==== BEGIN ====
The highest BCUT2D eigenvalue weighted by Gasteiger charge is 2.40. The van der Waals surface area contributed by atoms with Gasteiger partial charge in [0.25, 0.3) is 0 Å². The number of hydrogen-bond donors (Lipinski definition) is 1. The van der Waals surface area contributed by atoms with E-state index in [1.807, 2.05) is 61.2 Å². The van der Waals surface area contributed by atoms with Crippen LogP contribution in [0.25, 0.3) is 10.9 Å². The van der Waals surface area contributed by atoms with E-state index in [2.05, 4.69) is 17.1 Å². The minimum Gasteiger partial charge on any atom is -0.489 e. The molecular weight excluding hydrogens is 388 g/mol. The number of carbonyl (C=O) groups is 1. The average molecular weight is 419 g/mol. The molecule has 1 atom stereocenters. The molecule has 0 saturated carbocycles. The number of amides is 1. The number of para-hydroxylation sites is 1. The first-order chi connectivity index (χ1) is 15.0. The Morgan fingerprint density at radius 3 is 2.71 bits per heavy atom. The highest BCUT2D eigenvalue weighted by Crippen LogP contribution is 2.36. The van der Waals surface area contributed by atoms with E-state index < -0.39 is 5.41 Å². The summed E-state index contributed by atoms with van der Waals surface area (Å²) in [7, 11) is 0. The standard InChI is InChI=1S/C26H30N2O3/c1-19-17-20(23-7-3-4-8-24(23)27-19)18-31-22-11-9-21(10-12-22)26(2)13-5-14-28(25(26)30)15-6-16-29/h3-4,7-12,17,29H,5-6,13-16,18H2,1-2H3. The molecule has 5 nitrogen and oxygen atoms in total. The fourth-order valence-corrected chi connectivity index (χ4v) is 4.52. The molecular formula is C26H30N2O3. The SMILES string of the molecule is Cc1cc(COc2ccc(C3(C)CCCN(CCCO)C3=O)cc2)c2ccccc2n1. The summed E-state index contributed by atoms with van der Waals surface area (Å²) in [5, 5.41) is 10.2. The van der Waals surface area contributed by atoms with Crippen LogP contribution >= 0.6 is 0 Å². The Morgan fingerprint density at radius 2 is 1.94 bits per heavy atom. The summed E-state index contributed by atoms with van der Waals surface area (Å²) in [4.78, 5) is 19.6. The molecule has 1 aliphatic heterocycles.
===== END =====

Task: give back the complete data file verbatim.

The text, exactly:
The highest BCUT2D eigenvalue weighted by Gasteiger charge is 2.40. The van der Waals surface area contributed by atoms with Gasteiger partial charge in [0.25, 0.3) is 0 Å². The number of hydrogen-bond donors (Lipinski definition) is 1. The van der Waals surface area contributed by atoms with E-state index in [1.807, 2.05) is 61.2 Å². The van der Waals surface area contributed by atoms with Crippen LogP contribution in [0.25, 0.3) is 10.9 Å². The van der Waals surface area contributed by atoms with E-state index in [2.05, 4.69) is 17.1 Å². The minimum Gasteiger partial charge on any atom is -0.489 e. The molecular weight excluding hydrogens is 388 g/mol. The number of carbonyl (C=O) groups is 1. The average molecular weight is 419 g/mol. The molecule has 1 atom stereocenters. The molecule has 0 saturated carbocycles. The number of amides is 1. The number of para-hydroxylation sites is 1. The first-order chi connectivity index (χ1) is 15.0. The Morgan fingerprint density at radius 3 is 2.71 bits per heavy atom. The highest BCUT2D eigenvalue weighted by Crippen LogP contribution is 2.36. The van der Waals surface area contributed by atoms with E-state index < -0.39 is 5.41 Å². The summed E-state index contributed by atoms with van der Waals surface area (Å²) in [7, 11) is 0. The standard InChI is InChI=1S/C26H30N2O3/c1-19-17-20(23-7-3-4-8-24(23)27-19)18-31-22-11-9-21(10-12-22)26(2)13-5-14-28(25(26)30)15-6-16-29/h3-4,7-12,17,29H,5-6,13-16,18H2,1-2H3. The molecule has 5 nitrogen and oxygen atoms in total. The fourth-order valence-corrected chi connectivity index (χ4v) is 4.52. The molecular formula is C26H30N2O3. The SMILES string of the molecule is Cc1cc(COc2ccc(C3(C)CCCN(CCCO)C3=O)cc2)c2ccccc2n1. The summed E-state index contributed by atoms with van der Waals surface area (Å²) in [5, 5.41) is 10.2. The van der Waals surface area contributed by atoms with Crippen LogP contribution >= 0.6 is 0 Å². The Morgan fingerprint density at radius 2 is 1.94 bits per heavy atom. The summed E-state index contributed by atoms with van der Waals surface area (Å²) in [4.78, 5) is 19.6. The molecule has 1 aliphatic heterocycles.